Fall Health Guidance
All Columbia affiliates must continue to wear masks at all times in indoor settings in Columbia facilities, regardless of vaccination status. Vaccinated individuals may remove masks and not physically distance only in outdoor settings on Columbia’s campuses. Unvaccinated individuals must continue to wear masks both indoors and outdoors. However, vaccinated individuals may choose to continue to wear masks outdoors on Columbia’s campuses and in crowded public settings, thus, no assumptions should be made regarding why an individual chooses to mask outdoors.
Statement on Omicron Variant
The University is closely monitoring emerging information on the Omicron variant, categorized as a variant of concern by the World Health Organization. Currently, there is limited information with regard to the ease of its transmission, whether it causes more severe illness, or whether it compromises the protection from current vaccines.
Be sure to read: What is Omicron and How Concerned Should We Be?
Please continue to take all precautions, including wearing a mask in public indoors, as well as in crowded outdoor contexts. Travelers should continue to follow CDC recommendations when traveling to and from the U.S. Additionally, COVID-19 vaccine booster doses are recommended for those who are eligible; visit vaccinetogetherny.org to learn more about booster doses and where you can get one.
At this time, the University remains in Yellow Alert Level, and all in-person activities and instruction should continue with the current COVID-19 preventive measures in place.
Please join the Campus Update Forum on Tuesday, December 7 at 4:00 pm for updates on the COVID-19 pandemic and the Omicron variant.
Required Protocol for Returning to Campus
These rules—and related policies and guidelines—apply starting this fall. You must follow all University Public Health Protocols, which include masking and distancing where appropriate.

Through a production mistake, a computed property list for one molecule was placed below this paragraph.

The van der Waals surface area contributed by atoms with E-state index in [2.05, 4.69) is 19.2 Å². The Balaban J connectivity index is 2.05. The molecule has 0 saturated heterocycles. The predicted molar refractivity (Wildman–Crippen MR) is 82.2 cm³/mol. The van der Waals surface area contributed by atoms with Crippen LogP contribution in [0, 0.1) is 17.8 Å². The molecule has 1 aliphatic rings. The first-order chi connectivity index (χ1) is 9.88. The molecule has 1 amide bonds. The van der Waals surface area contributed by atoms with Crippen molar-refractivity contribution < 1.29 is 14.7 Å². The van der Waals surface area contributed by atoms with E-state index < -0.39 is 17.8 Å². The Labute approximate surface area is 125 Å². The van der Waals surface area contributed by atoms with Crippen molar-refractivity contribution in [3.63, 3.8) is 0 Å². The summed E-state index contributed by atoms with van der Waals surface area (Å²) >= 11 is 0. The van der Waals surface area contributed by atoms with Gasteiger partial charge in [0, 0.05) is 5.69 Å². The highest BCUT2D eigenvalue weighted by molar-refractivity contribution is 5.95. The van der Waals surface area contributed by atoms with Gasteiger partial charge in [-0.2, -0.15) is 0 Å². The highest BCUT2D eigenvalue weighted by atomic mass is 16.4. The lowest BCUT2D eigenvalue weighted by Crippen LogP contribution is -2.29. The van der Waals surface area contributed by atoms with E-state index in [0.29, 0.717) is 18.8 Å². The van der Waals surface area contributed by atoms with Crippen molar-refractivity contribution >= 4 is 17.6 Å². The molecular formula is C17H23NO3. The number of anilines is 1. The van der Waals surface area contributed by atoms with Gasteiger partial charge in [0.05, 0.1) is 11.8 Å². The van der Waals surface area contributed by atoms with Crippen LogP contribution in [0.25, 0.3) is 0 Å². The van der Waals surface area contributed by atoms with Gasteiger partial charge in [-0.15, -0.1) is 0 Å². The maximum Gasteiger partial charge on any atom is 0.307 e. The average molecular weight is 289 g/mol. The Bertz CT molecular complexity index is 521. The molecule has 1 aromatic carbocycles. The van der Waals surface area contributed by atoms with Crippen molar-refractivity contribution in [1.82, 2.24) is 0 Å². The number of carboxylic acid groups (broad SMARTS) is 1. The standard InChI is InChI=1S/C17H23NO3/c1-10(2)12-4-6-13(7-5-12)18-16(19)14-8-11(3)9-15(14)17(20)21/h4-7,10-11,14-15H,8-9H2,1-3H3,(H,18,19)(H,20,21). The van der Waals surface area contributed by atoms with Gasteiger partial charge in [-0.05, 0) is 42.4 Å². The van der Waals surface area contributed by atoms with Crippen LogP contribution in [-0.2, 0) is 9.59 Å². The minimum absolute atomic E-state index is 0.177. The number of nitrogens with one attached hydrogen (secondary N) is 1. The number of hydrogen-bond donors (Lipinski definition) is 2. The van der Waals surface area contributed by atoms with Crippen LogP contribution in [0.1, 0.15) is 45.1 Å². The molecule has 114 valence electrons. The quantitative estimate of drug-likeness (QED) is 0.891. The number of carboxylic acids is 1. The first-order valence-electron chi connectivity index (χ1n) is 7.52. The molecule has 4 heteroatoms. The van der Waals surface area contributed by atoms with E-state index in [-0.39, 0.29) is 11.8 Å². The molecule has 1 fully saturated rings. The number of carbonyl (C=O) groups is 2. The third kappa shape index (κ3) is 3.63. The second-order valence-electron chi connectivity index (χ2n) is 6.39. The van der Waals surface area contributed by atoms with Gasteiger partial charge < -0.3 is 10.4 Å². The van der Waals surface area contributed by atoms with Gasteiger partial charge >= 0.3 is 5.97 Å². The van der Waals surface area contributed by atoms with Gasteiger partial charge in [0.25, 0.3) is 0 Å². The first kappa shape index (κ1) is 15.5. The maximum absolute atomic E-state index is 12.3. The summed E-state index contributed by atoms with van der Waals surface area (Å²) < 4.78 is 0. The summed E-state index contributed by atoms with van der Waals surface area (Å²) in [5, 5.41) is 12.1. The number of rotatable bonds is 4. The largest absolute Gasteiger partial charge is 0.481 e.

On-campus Vaccination Mandate Compliance Data
November 22 – 28
*These numbers include 83 approved exemptions for faculty, researchers, and staff on campus last week (0.8%)
This session will include up-to-date information regarding COVID-19, the newly identified omicron variant, as well as guidance about campus gatherings, travel policy, and the new year.
The University is providing three additional days off for officers of administration, officers of research, officers of the libraries, and support staff as special fall-winter break days.
This session will include up-to-date information regarding COVID-19 and the fall 2021 term, including a focused discussion about COVID-19 vaccines for children.
Support Is Available
For general questions or comments about University COVID-19 policies, and to receive guidance on testing, contact tracing, isolation, and quarantine, email [email protected].
Email [email protected] at any time.
Faculty and staff can contact the Employee Assistance Program (EAP).
Where to Go with a Concern
If you observe non-adherence to safety protocols, e.g., wearing a mask, large gatherings, etc., you may submit a report using the resources below.
We are all responsible for creating and maintaining an environment built on respect and free from discrimination and harassment. Learn how to file a report.
Report contractor violations of COVID-19 safety protocols using the COVID-19 Contractor Compliance Tracker.
COVID-19 Research at Columbia
Researchers at Mailman School of Public Health find that high vaccination neighborhoods had more white residents, fewer people of color, higher incomes, and lower poverty rates.
The findings show a strong association with the proportions of people with chronic kidney disease and those living in nursing homes, and support the idea that vaccine allocation could help minimize severe outcomes, particularly deaths.
A significant level of symptoms of depression, anxiety, and post-traumatic stress may follow the disease independent of any previous psychiatric diagnoses, according to new research by Columbia University Mailman School of Public Health.
A new study of the U.K. and South Africa variants of SARS-CoV-2 predicts that current vaccines and certain monoclonal antibodies may be less effective at neutralizing these variants and that the new variants raise the specter that reinfections could be more likely.